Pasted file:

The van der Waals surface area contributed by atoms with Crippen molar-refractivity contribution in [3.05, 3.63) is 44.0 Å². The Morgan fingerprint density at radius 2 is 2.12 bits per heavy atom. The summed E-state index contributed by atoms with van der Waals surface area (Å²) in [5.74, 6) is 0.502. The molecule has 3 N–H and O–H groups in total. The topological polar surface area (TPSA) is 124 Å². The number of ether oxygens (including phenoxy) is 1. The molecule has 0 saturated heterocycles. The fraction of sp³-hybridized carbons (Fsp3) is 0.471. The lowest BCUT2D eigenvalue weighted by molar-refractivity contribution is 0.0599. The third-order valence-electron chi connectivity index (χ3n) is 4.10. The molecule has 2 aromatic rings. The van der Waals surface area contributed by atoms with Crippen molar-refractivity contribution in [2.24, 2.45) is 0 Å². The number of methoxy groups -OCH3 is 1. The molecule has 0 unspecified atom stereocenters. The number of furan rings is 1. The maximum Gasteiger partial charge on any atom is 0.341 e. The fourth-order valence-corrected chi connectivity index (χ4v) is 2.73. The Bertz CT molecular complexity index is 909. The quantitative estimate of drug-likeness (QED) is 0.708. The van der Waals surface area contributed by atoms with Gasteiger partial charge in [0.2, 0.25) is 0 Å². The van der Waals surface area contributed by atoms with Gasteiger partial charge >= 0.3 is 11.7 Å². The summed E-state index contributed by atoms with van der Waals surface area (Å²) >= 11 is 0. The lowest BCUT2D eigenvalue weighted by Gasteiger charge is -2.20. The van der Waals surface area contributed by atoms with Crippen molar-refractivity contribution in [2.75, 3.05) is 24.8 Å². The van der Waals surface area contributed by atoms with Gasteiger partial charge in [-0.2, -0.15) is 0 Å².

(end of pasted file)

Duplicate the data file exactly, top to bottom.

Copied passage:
The van der Waals surface area contributed by atoms with Crippen molar-refractivity contribution in [3.05, 3.63) is 44.0 Å². The Morgan fingerprint density at radius 2 is 2.12 bits per heavy atom. The summed E-state index contributed by atoms with van der Waals surface area (Å²) in [5.74, 6) is 0.502. The molecule has 3 N–H and O–H groups in total. The topological polar surface area (TPSA) is 124 Å². The number of ether oxygens (including phenoxy) is 1. The molecule has 0 saturated heterocycles. The fraction of sp³-hybridized carbons (Fsp3) is 0.471. The lowest BCUT2D eigenvalue weighted by molar-refractivity contribution is 0.0599. The third-order valence-electron chi connectivity index (χ3n) is 4.10. The molecule has 2 aromatic rings. The van der Waals surface area contributed by atoms with Crippen molar-refractivity contribution in [2.24, 2.45) is 0 Å². The number of methoxy groups -OCH3 is 1. The molecule has 0 unspecified atom stereocenters. The number of furan rings is 1. The maximum Gasteiger partial charge on any atom is 0.341 e. The fourth-order valence-corrected chi connectivity index (χ4v) is 2.73. The Bertz CT molecular complexity index is 909. The quantitative estimate of drug-likeness (QED) is 0.708. The van der Waals surface area contributed by atoms with Gasteiger partial charge in [0.2, 0.25) is 0 Å². The van der Waals surface area contributed by atoms with Gasteiger partial charge >= 0.3 is 11.7 Å². The summed E-state index contributed by atoms with van der Waals surface area (Å²) >= 11 is 0. The lowest BCUT2D eigenvalue weighted by Gasteiger charge is -2.20. The van der Waals surface area contributed by atoms with Crippen molar-refractivity contribution in [2.75, 3.05) is 24.8 Å². The van der Waals surface area contributed by atoms with Gasteiger partial charge in [-0.2, -0.15) is 0 Å².